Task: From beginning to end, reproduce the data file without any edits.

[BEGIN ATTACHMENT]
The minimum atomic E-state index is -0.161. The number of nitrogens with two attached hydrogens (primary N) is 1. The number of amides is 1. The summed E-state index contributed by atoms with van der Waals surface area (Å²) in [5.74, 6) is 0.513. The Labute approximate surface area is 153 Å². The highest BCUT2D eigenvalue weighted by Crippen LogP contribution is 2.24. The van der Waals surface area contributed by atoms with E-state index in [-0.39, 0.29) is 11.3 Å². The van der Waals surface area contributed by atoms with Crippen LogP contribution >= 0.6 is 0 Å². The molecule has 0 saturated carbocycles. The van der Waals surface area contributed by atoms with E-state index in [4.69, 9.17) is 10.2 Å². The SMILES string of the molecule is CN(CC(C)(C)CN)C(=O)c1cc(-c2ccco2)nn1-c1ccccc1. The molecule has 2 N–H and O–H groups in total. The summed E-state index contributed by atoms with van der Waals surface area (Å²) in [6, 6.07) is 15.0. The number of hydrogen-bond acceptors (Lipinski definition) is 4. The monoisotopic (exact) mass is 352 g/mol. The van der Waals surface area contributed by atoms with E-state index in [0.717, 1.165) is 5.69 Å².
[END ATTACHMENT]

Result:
The minimum atomic E-state index is -0.161. The number of nitrogens with two attached hydrogens (primary N) is 1. The number of amides is 1. The summed E-state index contributed by atoms with van der Waals surface area (Å²) in [5.74, 6) is 0.513. The Labute approximate surface area is 153 Å². The highest BCUT2D eigenvalue weighted by Crippen LogP contribution is 2.24. The van der Waals surface area contributed by atoms with E-state index in [-0.39, 0.29) is 11.3 Å². The van der Waals surface area contributed by atoms with Crippen LogP contribution >= 0.6 is 0 Å². The molecule has 0 saturated carbocycles. The van der Waals surface area contributed by atoms with E-state index in [4.69, 9.17) is 10.2 Å². The SMILES string of the molecule is CN(CC(C)(C)CN)C(=O)c1cc(-c2ccco2)nn1-c1ccccc1. The molecule has 2 N–H and O–H groups in total. The summed E-state index contributed by atoms with van der Waals surface area (Å²) in [6, 6.07) is 15.0. The number of hydrogen-bond acceptors (Lipinski definition) is 4. The monoisotopic (exact) mass is 352 g/mol. The van der Waals surface area contributed by atoms with E-state index in [0.717, 1.165) is 5.69 Å².